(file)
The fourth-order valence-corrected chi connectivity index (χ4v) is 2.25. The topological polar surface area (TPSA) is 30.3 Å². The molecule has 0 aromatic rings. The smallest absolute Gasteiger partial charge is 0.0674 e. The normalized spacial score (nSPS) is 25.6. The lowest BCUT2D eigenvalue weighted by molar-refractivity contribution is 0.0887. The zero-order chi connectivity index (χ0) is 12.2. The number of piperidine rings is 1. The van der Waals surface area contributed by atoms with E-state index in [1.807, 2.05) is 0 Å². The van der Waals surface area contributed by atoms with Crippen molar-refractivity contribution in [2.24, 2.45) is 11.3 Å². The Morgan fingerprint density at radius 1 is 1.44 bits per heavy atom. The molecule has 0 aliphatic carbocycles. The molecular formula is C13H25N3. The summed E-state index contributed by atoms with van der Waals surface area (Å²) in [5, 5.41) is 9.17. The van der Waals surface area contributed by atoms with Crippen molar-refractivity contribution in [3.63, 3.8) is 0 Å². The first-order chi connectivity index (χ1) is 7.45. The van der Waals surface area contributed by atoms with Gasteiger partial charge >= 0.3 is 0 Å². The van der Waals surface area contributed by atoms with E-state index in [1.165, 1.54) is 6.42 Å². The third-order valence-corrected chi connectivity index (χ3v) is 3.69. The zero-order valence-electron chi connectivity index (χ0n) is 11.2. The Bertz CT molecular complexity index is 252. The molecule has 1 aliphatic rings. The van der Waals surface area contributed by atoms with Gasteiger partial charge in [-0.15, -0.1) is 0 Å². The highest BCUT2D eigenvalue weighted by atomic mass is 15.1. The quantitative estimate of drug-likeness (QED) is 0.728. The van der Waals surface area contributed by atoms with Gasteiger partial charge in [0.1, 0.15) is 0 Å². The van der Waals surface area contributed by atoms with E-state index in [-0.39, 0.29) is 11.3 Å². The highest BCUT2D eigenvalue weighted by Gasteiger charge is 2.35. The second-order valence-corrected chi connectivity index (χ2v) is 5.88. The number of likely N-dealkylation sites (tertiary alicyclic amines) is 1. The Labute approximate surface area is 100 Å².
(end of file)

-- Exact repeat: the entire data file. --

The fourth-order valence-corrected chi connectivity index (χ4v) is 2.25. The topological polar surface area (TPSA) is 30.3 Å². The molecule has 0 aromatic rings. The smallest absolute Gasteiger partial charge is 0.0674 e. The normalized spacial score (nSPS) is 25.6. The lowest BCUT2D eigenvalue weighted by molar-refractivity contribution is 0.0887. The zero-order chi connectivity index (χ0) is 12.2. The number of piperidine rings is 1. The van der Waals surface area contributed by atoms with E-state index in [1.807, 2.05) is 0 Å². The van der Waals surface area contributed by atoms with Crippen molar-refractivity contribution in [2.24, 2.45) is 11.3 Å². The Morgan fingerprint density at radius 1 is 1.44 bits per heavy atom. The molecule has 0 aliphatic carbocycles. The molecular formula is C13H25N3. The summed E-state index contributed by atoms with van der Waals surface area (Å²) in [5, 5.41) is 9.17. The van der Waals surface area contributed by atoms with Crippen molar-refractivity contribution in [3.63, 3.8) is 0 Å². The first-order chi connectivity index (χ1) is 7.45. The van der Waals surface area contributed by atoms with Gasteiger partial charge >= 0.3 is 0 Å². The van der Waals surface area contributed by atoms with E-state index in [1.165, 1.54) is 6.42 Å². The third-order valence-corrected chi connectivity index (χ3v) is 3.69. The zero-order valence-electron chi connectivity index (χ0n) is 11.2. The Bertz CT molecular complexity index is 252. The molecule has 1 aliphatic rings. The van der Waals surface area contributed by atoms with Gasteiger partial charge in [-0.15, -0.1) is 0 Å². The highest BCUT2D eigenvalue weighted by atomic mass is 15.1. The quantitative estimate of drug-likeness (QED) is 0.728. The van der Waals surface area contributed by atoms with Gasteiger partial charge in [0.1, 0.15) is 0 Å². The van der Waals surface area contributed by atoms with E-state index in [-0.39, 0.29) is 11.3 Å². The highest BCUT2D eigenvalue weighted by Gasteiger charge is 2.35. The second-order valence-corrected chi connectivity index (χ2v) is 5.88. The number of likely N-dealkylation sites (tertiary alicyclic amines) is 1. The Labute approximate surface area is 100 Å².